Thursday, 26 June 2014

A Beginner's guide to heat embossing

Today I am going to teach you the basics of using heat embossing on your projects.

First of all you can heat emboss on anything that will hold high temperatures such as wood, acetate and card. if you are not sure if you can heat emboss on something then test a small area of the material first.

lets look at some of the equipment you will need.

 To heat emboss you will need a heat tool not a hairdryer as the force of the air coming out of the hairdryer will blow the power off the project and not infuse the embossing powder, also a hairdryer does not concentrate the heat in one area which leaves an uneven effect,trust me I tried doing it the DIY way then had to buy a heat tool which you can buy from around £15.

You will need to use a ink to hold the powder on to the project, use pigment inks as these are sticky and slow drying. If you use a normal ink pad then the powder will only stick to part of the image or dry before you can heat the powder. You can use any coloured pigment ink or use a clear embossing ink which is invisible until you pour the powder over it.

Then there is the main product, the embossing powders of which there are many different colours and brands and it's up to you to find ones you like. In this tutorial I have used the Papermania embossing powders.

If you use a tray such as the Anita's clear away tray, then you can capture any spilled powder and pour it back into the tub. You can use a piece of folded up card but eventually this gets messy as powder and ink will stick to it. A selection of different sized acrylic stamping blocks will allow you to use  a block that fits your stamp correctly and this allows you to apply a even amount of pressure on the stamp.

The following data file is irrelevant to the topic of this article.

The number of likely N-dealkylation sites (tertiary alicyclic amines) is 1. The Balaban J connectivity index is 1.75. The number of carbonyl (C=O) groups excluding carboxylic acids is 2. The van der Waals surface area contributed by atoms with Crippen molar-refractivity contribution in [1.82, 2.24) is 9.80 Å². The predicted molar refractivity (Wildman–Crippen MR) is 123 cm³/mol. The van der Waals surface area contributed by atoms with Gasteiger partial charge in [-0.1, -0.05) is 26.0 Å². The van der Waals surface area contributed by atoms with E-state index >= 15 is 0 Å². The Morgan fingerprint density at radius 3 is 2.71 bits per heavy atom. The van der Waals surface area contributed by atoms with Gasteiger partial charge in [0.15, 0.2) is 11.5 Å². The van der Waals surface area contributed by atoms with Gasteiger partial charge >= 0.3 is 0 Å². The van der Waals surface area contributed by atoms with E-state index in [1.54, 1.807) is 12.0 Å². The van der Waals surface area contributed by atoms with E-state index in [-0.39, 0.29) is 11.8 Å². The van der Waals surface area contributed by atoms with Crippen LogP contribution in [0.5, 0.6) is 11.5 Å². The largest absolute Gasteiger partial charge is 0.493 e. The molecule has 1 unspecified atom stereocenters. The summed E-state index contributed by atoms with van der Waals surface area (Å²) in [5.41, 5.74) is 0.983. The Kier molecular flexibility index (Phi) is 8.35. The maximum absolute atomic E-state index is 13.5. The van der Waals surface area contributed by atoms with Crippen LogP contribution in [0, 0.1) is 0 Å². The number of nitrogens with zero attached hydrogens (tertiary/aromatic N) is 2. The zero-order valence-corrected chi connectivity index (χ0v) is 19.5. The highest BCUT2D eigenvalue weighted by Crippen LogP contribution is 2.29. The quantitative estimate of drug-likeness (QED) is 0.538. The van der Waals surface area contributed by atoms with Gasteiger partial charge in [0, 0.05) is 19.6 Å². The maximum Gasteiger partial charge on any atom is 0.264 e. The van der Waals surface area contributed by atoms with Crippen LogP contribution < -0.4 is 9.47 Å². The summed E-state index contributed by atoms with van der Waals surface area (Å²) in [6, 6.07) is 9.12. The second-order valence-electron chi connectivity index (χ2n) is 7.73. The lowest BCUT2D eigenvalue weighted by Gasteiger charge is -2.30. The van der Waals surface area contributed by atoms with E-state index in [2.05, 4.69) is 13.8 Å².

Now on to your first technique which is very basic.

                 1) Take your stamp and ink it with clear embossing ink. You can't see this ink so you need to dab it all over the stamp to make sure you have covered it completely.

2) Place your stamp into position and hold the block still with one hand and apply pressure by pressing down all over the stamp with the other. By using this method you stop the block from rocking and causing the image to smudge.

3) Place the project over a tray and pour the embossing powder over the stamped area. You should see your image appear as the powder is poured off it.

4) Give it a firm tap against the base of the tray to remove any excess powder.

5) Place the project onto a flat surface that is heatproof and then heat the powder with a heat tool.  As you move the heat gun over the powder It should change colour and turn shiny.

6 ) You can leave the embossed image as it is or  you can spritz it with spritzing ink and then dab off the excess ink with a paper towel.

Thank you for visiting and please leave a comment if this tutorial was helpful or if you have any questions




  1. Nice tutorial Katie. Thanks for sharing.

  2. A very helpful tutorial Katie. Love the end project too x